So rooting interiors in the aesthetics of the local area isn’t just a style preference. Designing with local materials, production methods and craft not only answers the guests’ craving for escapism – just as important as making them feel at home – but also places staff in the natural role of hosts. “When people are working in a place that reflects their culture, they’re generally very proud of it,” says Geraldine Dohogne, head of an eponymous global design studio. “Uniforms, for example, which are part of the whole design, would be made from local fabrics – deep-dyed, for example, if they deep-dye – to create a true environment.”
Local materials create a feeling of escapism
The path to happiness
Now that you’re feeling at ease, it’s time for a little surprise to rouse your excitement and escapism as you’re shown around. “Every time you turn a corner you’ll discover something new, the sense of surprise and discovery," says Dohogne. "You might enter a little garden, then there’s a beautiful staircase, a really magical entrance, a huge corridor, then another little nook, and another.”
Bill Bensley, founder of Bangkok- and Bali-based design studio Bensley, advocates out-there surprises that challenge guests to take home a new accomplishment, like a ride on one of the world’s longest zip-lines, for example. “If a guest can learn something new then they are more likely to remember that hotel when booking again or telling friends,” he explains. “The majority of our guests have never been on a zip-line. The rush puts them in a great mood.”
Leaving the adrenalin fix for tomorrow, you head up to your room, where designers have swapped bold statements for pragmatism and precision. That means getting the basics spot on, says Bensley. “In our rooms, an inviting, fluffy bed in an easily blacked out room with silent AC is paramount.” Bensley also insists on natural light from two or more sides, which recent studies have shown strongly impacts people’s perceived happiness. “This sounds simple," he says, “but 98% of the hotel rooms in the world have light from just one side.”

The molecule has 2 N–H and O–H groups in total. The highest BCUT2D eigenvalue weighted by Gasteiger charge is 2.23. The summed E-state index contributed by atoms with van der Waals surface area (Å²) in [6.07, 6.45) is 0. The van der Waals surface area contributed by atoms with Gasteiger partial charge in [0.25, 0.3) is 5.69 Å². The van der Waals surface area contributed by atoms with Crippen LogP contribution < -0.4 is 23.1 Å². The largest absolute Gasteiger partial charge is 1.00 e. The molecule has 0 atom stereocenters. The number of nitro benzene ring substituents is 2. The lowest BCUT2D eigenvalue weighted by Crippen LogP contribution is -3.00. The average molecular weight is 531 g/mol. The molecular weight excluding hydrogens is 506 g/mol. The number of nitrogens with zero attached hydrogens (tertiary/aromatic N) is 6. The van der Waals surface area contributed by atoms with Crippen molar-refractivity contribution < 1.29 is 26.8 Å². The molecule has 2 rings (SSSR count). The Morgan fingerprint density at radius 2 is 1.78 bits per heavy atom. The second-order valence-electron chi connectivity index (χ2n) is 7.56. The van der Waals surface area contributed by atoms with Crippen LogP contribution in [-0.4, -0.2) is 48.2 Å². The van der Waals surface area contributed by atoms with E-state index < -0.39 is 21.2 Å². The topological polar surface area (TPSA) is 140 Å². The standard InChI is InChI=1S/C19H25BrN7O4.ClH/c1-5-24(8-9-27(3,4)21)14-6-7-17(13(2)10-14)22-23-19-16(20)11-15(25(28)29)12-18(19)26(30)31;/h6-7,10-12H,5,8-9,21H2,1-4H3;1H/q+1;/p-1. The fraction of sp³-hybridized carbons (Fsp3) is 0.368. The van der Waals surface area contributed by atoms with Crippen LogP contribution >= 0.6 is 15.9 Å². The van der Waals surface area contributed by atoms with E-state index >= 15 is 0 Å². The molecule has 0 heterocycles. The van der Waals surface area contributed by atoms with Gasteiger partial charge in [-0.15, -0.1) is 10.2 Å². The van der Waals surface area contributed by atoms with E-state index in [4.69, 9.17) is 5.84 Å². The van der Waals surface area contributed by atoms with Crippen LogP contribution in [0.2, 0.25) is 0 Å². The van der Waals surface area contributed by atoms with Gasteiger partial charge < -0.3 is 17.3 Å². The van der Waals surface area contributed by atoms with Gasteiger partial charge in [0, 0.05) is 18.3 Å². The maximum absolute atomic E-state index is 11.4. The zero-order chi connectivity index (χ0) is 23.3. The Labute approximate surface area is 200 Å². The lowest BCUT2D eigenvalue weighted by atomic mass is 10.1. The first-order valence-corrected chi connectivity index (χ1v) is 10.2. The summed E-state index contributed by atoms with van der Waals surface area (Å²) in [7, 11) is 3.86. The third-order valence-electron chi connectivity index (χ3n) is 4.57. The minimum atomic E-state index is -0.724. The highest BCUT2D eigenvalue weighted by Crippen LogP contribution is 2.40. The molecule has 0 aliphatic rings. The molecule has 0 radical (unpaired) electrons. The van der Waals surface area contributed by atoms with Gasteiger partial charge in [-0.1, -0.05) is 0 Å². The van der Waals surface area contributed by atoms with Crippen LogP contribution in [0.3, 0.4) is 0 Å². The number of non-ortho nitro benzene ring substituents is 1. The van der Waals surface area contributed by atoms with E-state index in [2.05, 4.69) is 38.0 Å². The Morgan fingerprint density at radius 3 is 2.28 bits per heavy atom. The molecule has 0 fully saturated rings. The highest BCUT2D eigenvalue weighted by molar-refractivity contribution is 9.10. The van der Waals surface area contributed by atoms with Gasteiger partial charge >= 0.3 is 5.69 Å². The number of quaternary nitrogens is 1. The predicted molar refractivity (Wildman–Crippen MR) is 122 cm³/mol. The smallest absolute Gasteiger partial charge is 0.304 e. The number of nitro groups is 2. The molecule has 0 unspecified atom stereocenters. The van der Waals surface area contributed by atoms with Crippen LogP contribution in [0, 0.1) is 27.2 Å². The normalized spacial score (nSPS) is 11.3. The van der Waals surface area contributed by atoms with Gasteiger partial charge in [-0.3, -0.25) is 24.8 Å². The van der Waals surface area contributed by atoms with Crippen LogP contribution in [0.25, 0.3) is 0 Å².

Then there are the details that make people feel looked after. Good design gets right into the heads of guests to make sure that every touch-point is intuitive, from the controls on the shower to the (artfully concealed) sockets by the bed. “I would walk through and imagine myself living there,” says Dohogne. “When I walk into a bathroom, what would I use? I’m sitting at a desk – is it comfortable? What do I need? I want to get in the shower and I want my towel close – where do we put the bathrobe? We always have an armchair to throw clothes on.”
Small, thoughtful details put people at ease in an unfamiliar space
In the guest’s immediate environment, surprise becomes a particularly powerful tool. It’s the chocolate-on-the-pillow concept: if the guest isn’t expecting something but suddenly it appears, it makes them feel extra special. Designers will make sure there are spaces around the room to display a gift of your favourite fruit with a plate and a knife, or a champagne bucket, or more subtly attentive touches. “Perhaps there’s a little flower, fresh every day, sitting on the window sill, and we’d place it where you would place it at home,” says Dohogne.